I don’t believe in resistance. When my consultees talk about their clients’ "resistance", I immediately stop them and have them discuss what the client is doing to "resist". I believe in fear. I believe in reflexive avoidance of that which makes us uncomfortable or retraumatized. If my client "resists" my suggestion it’s either because I’m pushing too hard, or she doesn’t understand the request.

Structural dissociation (See the 2 "Haunted Self" posts, from June), describes how trauma or bad attachment can create an Apparently Normal Part (ANP) and an Emotional (or trauma-feeling) Part (EP). One of the functions of the ANP is to avoid any triggering of flashbacks, affect, or cognition of the traumatic event or events. That’s not resistance, that’s a reflex. It’s my job as the therapist to help clients identify these reflexes and gain conscious (ANP) control over whether they choose to "go there" or keep "it" tucked away. I need to provide a therapeutically safe environment, a way for clients to tolerate distressing affect, "containers" for intolerable affect, and knowledge that if something is "too much" that everything stops. With some clients this takes minutes. With others it takes years. At that point the avoidance reflex shifts to a sigh and "let’s do it."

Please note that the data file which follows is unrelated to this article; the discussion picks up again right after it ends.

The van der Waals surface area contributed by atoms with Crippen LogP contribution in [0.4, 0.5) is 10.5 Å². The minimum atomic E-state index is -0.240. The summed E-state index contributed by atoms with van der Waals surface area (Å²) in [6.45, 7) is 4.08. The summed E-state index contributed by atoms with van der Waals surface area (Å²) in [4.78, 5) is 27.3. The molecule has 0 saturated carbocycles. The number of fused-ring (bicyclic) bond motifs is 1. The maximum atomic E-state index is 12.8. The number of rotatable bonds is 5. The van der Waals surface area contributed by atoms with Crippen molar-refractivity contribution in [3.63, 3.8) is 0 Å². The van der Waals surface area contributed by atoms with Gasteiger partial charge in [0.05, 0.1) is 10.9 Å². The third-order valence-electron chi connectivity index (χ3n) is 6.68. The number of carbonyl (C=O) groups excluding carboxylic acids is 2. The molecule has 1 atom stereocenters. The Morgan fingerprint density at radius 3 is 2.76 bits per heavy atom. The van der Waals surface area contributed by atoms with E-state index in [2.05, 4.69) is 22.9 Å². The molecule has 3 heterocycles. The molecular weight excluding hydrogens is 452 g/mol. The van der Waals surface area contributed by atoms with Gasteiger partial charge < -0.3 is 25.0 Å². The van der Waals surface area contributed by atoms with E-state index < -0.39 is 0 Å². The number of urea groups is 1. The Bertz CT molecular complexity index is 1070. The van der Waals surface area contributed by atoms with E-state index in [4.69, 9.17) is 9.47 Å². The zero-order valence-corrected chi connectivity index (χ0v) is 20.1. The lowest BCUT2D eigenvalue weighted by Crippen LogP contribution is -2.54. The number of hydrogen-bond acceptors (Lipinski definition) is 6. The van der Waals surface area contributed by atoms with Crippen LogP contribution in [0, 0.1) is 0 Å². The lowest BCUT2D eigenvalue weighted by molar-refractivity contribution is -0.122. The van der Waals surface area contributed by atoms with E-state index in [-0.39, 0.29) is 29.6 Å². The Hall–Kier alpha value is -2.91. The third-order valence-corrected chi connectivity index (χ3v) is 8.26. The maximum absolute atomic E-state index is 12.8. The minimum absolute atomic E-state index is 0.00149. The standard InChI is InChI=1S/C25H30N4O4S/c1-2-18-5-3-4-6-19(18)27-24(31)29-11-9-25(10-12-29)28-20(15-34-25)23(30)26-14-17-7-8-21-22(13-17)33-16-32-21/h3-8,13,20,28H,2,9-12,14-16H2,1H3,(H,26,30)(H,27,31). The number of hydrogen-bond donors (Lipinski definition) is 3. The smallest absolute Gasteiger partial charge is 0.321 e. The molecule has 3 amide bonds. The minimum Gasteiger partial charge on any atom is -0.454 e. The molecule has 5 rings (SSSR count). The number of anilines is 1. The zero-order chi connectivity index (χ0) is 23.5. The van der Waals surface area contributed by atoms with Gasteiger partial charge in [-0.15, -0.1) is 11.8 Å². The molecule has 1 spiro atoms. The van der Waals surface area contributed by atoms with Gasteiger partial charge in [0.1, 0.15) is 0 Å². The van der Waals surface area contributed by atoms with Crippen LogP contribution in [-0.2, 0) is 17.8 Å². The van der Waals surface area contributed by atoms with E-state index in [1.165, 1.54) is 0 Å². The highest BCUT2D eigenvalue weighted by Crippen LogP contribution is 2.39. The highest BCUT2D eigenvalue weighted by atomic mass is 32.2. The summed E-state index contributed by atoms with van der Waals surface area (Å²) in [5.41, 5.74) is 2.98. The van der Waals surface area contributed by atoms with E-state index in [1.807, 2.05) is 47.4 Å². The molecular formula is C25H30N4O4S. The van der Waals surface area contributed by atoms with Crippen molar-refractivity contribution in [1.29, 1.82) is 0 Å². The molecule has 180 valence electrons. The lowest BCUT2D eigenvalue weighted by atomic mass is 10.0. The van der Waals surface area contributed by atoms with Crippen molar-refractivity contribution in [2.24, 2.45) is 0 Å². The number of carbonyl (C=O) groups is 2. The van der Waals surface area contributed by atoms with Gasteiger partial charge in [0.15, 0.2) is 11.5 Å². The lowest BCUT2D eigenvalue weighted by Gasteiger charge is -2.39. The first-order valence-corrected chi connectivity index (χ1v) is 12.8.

Then there’s non-resistance resistance. It goes like this: Client and Txist

Cl: I don’t want to do anything today. I don’t want to be here. I don’t want to deal with my stuff!

Tx: Got it. That means you’re not crazy. What sane person would want to deal with this stuff?

Cl: Right!

Tx: You willing to do it anyway?

Cl: (whining a little): Okay. . .